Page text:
November 2015: WABDaB five years on-line!

02 Dec 2015 [JBr]

On 24 October it was five years since the WABDaB came on-line!  Starting out as the NiBDaB, the Niger Bird DataBase, the WABDaB now also covers Chad and Burkina Faso and contains more than 57.000 records of 523 species, with breeding records for 161 of those, as well more than 2.500 photos of 372 species.  Among the records are many first observations for Niger and Chad, backed by photos, as well as two first observations for all of West Africa: a Greater Kestrel in eastern Niger and (soon to be included) Chestnut Sparrows in central Chad.  Information from the WABDaB has been used to help e.g.

- improve and update maps in the field guide for West Africa by Borrow & Demey

- assess the Africa-wide conservation status of e.g. vultures, Secretarybird and parrots

- formulate species action plans for e.g. Eurasian Spoonbill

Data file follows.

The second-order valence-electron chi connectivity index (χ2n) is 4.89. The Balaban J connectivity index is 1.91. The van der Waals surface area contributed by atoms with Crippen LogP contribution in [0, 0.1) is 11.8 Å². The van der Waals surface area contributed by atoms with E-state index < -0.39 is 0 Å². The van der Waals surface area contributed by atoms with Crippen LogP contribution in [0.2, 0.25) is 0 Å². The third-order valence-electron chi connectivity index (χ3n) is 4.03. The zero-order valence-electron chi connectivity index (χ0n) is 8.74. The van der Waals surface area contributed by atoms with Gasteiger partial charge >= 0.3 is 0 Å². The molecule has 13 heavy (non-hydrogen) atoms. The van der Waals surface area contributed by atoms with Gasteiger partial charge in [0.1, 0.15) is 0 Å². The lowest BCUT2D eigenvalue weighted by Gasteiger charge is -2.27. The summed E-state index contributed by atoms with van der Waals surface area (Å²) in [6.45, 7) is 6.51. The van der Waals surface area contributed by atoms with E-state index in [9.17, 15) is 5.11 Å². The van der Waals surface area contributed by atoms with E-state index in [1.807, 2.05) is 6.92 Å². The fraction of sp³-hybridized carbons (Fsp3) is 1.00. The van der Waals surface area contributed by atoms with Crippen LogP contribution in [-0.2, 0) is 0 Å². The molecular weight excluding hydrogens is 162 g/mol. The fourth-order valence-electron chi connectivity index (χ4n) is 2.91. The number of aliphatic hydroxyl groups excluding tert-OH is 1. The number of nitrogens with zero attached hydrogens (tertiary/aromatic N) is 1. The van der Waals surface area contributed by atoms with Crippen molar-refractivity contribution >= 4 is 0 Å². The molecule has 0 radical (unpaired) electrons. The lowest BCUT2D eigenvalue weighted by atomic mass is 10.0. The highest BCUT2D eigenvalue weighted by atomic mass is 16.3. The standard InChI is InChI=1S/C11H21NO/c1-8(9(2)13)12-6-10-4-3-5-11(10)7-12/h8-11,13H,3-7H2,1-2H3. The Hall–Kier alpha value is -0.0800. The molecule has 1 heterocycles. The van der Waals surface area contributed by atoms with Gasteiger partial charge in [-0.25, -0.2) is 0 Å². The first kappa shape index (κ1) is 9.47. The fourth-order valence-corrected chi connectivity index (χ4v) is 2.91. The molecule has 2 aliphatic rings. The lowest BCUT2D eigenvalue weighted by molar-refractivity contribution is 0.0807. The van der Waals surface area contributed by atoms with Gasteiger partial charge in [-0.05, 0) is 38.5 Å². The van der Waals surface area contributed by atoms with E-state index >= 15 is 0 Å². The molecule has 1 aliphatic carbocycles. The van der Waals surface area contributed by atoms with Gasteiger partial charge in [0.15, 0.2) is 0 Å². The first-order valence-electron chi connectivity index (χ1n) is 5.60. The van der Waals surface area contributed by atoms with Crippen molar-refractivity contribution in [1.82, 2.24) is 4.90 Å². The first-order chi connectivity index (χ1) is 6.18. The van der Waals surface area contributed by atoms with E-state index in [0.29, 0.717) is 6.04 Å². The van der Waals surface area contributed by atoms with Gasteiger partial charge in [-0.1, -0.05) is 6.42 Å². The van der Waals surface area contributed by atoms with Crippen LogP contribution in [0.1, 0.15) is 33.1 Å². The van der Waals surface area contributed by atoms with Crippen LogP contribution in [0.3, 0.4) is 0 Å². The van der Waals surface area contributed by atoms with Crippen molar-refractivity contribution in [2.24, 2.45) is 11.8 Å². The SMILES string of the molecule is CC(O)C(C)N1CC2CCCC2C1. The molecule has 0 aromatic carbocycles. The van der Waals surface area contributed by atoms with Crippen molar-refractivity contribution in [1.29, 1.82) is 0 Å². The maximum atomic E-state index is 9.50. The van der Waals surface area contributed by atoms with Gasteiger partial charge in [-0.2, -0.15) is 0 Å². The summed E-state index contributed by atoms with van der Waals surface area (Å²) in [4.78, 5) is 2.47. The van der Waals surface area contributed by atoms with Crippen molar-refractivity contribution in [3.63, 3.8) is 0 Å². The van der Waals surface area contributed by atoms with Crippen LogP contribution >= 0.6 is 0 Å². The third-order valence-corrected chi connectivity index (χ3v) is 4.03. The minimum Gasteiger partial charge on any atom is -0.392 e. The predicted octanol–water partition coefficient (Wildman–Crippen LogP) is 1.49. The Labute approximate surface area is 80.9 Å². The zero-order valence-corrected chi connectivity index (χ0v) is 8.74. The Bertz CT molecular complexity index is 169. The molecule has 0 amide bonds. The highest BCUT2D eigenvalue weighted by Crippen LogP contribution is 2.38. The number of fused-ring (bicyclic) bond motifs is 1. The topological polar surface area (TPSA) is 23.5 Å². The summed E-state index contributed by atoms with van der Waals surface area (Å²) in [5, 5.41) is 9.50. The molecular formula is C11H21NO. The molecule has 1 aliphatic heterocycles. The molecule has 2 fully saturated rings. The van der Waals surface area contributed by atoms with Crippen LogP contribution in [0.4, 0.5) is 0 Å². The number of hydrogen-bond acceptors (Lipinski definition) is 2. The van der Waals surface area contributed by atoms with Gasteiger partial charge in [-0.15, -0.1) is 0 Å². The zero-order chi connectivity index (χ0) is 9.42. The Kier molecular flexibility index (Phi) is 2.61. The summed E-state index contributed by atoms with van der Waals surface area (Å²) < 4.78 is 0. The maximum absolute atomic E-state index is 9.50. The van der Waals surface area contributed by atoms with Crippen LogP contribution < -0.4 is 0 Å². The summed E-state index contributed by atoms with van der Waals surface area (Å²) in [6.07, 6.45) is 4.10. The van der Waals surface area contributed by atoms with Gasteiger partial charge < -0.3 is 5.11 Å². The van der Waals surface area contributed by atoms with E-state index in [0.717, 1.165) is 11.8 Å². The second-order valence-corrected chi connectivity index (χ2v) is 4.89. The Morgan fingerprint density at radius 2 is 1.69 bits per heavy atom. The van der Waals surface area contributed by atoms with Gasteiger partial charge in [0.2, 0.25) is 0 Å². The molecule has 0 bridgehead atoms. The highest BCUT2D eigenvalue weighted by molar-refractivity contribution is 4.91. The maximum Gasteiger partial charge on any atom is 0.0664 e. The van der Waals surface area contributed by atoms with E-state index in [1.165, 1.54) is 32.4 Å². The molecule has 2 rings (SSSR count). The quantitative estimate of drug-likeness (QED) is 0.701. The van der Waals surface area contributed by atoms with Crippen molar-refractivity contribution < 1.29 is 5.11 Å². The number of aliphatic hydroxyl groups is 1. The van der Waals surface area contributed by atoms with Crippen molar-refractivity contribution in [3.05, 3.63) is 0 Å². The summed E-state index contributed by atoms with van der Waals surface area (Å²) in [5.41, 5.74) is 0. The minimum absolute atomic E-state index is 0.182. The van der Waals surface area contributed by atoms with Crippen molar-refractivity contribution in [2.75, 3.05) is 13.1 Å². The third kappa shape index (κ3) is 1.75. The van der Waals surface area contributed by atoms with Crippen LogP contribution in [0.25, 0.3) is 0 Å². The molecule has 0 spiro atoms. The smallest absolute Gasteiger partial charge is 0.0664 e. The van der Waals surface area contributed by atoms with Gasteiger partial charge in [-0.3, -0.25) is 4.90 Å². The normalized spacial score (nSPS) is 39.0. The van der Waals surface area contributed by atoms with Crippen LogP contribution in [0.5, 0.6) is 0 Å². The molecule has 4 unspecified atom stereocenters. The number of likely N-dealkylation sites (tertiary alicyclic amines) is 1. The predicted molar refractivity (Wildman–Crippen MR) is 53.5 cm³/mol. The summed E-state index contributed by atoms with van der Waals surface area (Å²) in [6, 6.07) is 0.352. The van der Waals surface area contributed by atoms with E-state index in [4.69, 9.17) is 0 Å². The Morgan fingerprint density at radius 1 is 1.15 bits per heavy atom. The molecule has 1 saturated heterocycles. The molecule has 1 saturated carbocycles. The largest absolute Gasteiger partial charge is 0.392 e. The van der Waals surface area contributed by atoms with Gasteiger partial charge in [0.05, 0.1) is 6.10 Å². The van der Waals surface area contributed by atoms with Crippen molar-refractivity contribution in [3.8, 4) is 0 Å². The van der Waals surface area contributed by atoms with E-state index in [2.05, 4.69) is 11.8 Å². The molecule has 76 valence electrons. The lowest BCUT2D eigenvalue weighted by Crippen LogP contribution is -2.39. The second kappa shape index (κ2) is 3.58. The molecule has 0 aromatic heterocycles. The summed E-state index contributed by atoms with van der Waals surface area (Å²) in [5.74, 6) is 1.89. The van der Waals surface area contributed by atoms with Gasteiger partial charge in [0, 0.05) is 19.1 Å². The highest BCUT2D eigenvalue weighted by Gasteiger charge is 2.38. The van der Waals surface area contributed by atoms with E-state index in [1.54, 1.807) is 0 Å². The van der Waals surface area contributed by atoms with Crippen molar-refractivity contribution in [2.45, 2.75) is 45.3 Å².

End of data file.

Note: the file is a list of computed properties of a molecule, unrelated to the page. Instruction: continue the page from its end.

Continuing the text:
- assess the status of terrestrial and freshwater fauna in West and Central Africa by IUCN

- assess the effects of climate change on bird distribution in a project of BirdLife International.

Our sincere thanks to all who have contributed records or photos, without you the WABDaB wouldn’t be half the resource it is now.  You are too many to name individually, but we feel we  should make an exception for the Sahara Conservation Fund, who have provided almost all the records from Chad and from east-central Niger.

As a means of increasing involvement of local populations, the WABDaB also includes, and actively collects, information on bird names in local languages and bird stories from local cultures.

Over the coming five years we hope to double number of records to more than 100.000, with special attention to Burkina Faso and Chad.  We will also continue to improve the ease of extraction of information from the WABDaB, and add new features (and countries?) as we find time to do so.  Putting the WABDaB on a sounder financial footing is will be a priority.  But above all, we hope to continue the pleasure of interacting with you all to achieve our mutual goal: improving the conservation of West Africa’s birds by increasing our knowledge about them. 

Ulf, Joost and Tim

Edited: 2016-01-17 [JBr]